Date of this Version
Drummy, E. (2018). Challenging the Norm of Minimums: A Case Study of ADA Design Standards on the University of Nebraska-Lincoln Campus (master's thesis). University of Nebraska-Lincoln, Lincoln, NE.
In the United States, over 30 million people have difficulties climbing stairs and require the use of a walker, cane, or wheelchair to move around (United States Census Bureau, 2012). All people interact with the built environment around them, including the some thirty million who deal with physical difficulties. While some can navigate the space around them easily, others have more difficulty due to certain barriers. Often, interior environments are designed with the able bodied in mind, not accommodating properly for the disabled even in the most basic of ways. Despite the introduction of the Americans with Disabilities Act (ADA) in 1990 and the subsequent accessibility standards that accompanied it, there is still a disconnect between the application of ADA compliance of a building and true accessibility (Department of Justice, 2010). Although many buildings legally comply, the common norm of meeting the minimum requirements of accessible design standards leaves many people unable to use certain spaces and unable to participate fully in many activities that their able-bodied peers can. This thesis examines buildings on the University of Nebraska-Lincoln campus and their accessibility applications. In a case study of ten buildings across the campus, an accessibility audit provides a measurement tool for the primary investigator and several research participants to measure quantitative and qualitative elements of accessibility. This audit asks the participants to measure elements of the built environment and compare them to the minimum ADA standards. The objective of this research is to identify how often minimums are just met or exceeded in the built environment to provide commentary on the current state of accessible design and the ethics surrounding it.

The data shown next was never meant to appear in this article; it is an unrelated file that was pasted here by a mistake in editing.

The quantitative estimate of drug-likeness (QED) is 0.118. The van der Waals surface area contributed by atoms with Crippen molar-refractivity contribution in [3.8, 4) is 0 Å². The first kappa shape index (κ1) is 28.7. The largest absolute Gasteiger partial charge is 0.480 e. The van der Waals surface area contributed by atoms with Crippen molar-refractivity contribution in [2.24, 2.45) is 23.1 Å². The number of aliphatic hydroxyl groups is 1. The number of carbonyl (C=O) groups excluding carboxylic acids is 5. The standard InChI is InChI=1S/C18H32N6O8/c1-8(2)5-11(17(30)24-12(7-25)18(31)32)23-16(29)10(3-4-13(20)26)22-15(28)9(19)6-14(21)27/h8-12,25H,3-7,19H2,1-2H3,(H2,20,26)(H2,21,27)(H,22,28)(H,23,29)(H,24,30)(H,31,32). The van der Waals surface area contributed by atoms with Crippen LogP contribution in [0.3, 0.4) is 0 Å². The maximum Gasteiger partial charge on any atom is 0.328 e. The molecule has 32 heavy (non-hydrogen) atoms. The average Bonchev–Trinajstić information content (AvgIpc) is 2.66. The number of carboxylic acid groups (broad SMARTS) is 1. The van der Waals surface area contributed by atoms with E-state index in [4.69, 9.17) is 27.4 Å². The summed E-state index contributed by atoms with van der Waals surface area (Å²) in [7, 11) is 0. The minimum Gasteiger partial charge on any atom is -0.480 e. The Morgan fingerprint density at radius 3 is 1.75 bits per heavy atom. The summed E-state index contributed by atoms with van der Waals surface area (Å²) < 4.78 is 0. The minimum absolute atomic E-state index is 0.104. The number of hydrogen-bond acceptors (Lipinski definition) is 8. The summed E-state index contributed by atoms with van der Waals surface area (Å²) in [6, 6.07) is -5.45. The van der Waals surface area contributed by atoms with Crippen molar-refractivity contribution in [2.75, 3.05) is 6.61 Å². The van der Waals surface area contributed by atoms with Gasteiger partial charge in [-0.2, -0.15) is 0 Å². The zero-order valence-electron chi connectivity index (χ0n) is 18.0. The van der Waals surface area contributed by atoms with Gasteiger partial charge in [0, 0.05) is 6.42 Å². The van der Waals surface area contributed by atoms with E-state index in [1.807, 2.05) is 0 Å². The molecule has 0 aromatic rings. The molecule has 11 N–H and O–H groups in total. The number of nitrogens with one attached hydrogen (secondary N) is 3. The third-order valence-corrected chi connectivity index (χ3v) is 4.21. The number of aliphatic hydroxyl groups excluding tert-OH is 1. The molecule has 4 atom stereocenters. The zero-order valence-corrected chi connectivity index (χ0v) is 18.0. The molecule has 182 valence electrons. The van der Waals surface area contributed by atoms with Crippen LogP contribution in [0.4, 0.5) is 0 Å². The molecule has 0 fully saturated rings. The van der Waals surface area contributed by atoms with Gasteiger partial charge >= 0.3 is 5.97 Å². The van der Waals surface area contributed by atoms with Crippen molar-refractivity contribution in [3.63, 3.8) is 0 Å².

Advisor: Lindsey Bahe